Attention is a huge song, one of those journey songs that James do so well that come out of their songwriting process of jamming and piecing together sections of them into a song. When they’re played live, they take the listener on a trip through their creative minds. Move Down South is another example of this as are Surfer’s Song and Catapult. The songs feel like they’re going to implode at any moment under the sheer weight of their own momentum, but that’s the thrill that both audience and band get with James, that pushing of the envelope to its very limit; hurtling towards the abyss, taking the blind curve with nowhere to swerve, but coming out the other side unscathed and invigorated by the experience.
As ever with James there are surprises in the setlist. A four minute instrumental opening ushers in One Of The Three, a song they haven’t played since 1999 and one of our personal favourites (we named our James website after it). It’s absolutely beautiful, subtle, understated and a million miles away from the greatest hits and the new album. However, that’s one of the reasons James are so special; behind the hits everyone knows there’s so much more, moments of experimentation, others of vulnerability and fragility that big bands don’t deal in.
Just Like Fred Astaire and She’s A Star are performed in stripped-back form, Jim’s absolutely beautiful acoustic bass (even as a non-musician I want one) taking centre stage as the songs are recreated and reinvigorated before our eyes. We’re Going To Miss You makes a welcome return too, and as it comes to its ending as five voices join in unison, the whole song is uplifted and taken to a new level. James have always used backing vocals to great effect, but on this album and the live dates around them they’ve even surpassed themselves in this regard. Whether it be at the moment where Nothing But Love becomes a wondrous celebration of love or in the intricacies and delicate tenderness of Feet Of Clay, the impact is tangible.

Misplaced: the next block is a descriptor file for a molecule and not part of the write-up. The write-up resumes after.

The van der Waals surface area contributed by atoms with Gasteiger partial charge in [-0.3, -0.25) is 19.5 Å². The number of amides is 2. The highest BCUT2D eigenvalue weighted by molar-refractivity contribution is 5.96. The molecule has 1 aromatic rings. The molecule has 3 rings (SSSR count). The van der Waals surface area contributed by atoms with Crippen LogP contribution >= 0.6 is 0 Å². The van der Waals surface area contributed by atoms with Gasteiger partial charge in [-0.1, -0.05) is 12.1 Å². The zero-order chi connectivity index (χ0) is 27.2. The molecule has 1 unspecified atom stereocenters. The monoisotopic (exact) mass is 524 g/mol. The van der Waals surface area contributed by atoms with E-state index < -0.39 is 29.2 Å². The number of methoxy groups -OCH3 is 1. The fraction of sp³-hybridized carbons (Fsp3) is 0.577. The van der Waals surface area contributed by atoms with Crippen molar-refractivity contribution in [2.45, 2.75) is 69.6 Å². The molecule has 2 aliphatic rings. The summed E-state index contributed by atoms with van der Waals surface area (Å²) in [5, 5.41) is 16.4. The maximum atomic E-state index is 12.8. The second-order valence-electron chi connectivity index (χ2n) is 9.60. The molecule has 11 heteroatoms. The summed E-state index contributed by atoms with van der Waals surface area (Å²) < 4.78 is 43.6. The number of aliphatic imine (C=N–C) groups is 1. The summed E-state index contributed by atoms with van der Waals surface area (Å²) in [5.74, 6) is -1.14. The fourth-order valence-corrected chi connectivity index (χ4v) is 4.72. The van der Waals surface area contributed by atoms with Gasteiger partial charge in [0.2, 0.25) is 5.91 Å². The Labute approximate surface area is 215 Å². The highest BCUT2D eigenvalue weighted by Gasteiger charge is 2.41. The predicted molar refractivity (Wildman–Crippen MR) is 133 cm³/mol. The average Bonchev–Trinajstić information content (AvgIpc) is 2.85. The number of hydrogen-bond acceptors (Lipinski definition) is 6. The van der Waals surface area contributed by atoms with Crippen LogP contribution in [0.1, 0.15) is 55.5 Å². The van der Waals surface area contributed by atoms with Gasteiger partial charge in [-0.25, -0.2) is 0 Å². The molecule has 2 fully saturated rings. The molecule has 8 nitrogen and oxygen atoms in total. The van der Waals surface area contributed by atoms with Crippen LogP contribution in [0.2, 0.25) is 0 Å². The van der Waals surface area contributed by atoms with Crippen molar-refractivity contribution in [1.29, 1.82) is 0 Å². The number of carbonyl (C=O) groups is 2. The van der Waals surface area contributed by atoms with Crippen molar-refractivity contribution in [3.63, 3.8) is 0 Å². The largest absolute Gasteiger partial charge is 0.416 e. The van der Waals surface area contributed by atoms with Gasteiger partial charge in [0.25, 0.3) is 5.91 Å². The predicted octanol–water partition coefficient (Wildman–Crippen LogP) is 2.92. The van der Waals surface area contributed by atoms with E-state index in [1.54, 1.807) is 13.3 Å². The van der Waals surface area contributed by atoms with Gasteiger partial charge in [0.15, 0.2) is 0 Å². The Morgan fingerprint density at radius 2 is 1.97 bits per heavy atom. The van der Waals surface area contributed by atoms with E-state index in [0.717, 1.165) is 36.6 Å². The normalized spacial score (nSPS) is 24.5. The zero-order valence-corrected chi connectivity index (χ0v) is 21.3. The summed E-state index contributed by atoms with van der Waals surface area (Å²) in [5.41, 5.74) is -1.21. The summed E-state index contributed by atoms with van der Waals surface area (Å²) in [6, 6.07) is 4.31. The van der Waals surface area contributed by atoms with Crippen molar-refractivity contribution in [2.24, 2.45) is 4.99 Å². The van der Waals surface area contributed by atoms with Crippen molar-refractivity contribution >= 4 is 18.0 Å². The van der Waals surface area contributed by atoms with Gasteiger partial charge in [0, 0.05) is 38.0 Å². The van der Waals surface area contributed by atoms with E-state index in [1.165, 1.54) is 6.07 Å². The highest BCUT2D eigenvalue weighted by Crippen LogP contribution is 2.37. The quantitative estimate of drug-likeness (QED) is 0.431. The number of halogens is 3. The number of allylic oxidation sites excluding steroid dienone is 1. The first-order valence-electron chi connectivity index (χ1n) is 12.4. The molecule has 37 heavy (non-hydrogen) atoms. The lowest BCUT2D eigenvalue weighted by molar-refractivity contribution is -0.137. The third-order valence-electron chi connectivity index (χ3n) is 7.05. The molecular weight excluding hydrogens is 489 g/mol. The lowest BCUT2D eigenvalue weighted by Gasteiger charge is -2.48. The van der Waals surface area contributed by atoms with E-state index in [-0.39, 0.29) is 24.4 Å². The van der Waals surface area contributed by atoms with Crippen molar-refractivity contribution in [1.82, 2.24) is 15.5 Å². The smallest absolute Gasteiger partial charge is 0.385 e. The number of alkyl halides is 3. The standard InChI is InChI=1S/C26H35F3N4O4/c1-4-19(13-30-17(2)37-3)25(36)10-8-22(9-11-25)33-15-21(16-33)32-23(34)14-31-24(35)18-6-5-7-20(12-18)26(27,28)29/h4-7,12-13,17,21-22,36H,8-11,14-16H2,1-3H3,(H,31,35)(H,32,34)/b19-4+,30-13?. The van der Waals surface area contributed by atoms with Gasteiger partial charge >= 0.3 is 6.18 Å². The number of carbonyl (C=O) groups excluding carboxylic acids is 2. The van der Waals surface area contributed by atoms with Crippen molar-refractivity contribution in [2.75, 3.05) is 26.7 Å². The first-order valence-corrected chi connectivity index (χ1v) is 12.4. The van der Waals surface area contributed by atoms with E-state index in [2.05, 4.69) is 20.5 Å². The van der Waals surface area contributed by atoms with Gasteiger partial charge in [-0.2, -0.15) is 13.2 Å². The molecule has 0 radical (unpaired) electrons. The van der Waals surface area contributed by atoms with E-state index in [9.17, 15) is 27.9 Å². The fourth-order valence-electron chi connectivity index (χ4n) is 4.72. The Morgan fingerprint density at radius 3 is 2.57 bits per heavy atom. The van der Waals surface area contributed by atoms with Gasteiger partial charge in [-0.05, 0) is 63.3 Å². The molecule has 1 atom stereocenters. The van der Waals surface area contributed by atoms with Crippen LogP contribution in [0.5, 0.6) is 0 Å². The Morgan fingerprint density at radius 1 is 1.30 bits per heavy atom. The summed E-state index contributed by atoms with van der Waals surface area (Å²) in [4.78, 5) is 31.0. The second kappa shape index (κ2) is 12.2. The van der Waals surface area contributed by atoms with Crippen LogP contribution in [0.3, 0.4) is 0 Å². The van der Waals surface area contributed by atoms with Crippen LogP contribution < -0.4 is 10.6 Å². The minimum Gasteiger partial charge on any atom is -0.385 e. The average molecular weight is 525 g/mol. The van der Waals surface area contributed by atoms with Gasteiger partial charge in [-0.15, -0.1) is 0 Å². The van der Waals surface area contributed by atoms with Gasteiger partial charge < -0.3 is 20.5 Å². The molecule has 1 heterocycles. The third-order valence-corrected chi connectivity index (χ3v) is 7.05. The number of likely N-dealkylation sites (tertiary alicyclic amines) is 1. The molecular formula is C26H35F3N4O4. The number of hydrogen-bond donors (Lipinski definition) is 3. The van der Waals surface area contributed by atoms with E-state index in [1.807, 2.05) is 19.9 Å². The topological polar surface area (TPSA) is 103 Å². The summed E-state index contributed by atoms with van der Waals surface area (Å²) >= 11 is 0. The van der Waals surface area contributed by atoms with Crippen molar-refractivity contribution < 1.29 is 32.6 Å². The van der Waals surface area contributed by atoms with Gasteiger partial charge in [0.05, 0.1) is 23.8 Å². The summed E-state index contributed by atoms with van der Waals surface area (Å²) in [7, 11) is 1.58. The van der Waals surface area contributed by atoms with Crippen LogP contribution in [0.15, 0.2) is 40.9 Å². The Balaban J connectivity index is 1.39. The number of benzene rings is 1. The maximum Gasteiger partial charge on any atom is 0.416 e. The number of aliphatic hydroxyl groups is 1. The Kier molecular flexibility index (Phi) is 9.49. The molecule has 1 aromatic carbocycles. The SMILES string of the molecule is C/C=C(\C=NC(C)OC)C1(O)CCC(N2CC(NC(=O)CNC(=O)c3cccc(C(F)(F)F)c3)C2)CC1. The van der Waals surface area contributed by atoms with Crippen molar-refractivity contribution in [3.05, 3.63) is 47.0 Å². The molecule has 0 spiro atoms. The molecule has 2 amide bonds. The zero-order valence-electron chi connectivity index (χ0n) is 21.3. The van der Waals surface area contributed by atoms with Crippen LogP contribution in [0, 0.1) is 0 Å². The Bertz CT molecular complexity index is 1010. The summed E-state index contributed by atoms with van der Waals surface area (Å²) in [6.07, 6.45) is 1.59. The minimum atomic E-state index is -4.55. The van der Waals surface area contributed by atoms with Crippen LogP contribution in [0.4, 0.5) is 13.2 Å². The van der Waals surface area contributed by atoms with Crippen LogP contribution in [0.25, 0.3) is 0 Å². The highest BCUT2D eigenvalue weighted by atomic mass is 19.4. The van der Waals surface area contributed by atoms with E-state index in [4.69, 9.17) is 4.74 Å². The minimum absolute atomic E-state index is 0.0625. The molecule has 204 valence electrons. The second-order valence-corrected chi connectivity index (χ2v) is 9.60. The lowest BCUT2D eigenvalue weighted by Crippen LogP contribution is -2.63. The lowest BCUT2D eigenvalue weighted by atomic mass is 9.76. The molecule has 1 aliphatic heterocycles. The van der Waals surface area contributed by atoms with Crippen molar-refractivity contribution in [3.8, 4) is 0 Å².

It’s Nothing But Love that they finish on, appropriately given it’s the song that seems to have sparked their current resurgence. They then take time out to chat to fans, take pictures before heading off to Bristol for a production rehearsal the following night at Colston Hall before the tour starts. The fans disperse back to all corners of the UK (a sign of the dedication of James fans that people have dropped everything at a few hours’ notice to make it here – the competition was touted as for Londoners but I think there’s two pairs of winners maximum within 50 miles of it).
It’s rare for a band to drop their guard and invite people into their inner sanctum, willing to be seen warts and all as part of their preparations. It was an experience that the fans there will never forget.
James played Move Down South, Catapult, To My Surprise, Girl At The End Of The World, Alvin, Waking, Feet Of Clay, One Of The Three, Just Like Fred Astaire, She’s A Star, Dear John, We’re Going To Miss You, Surfer’s Song, Bitch, Attention, Moving On and Nothing But Love.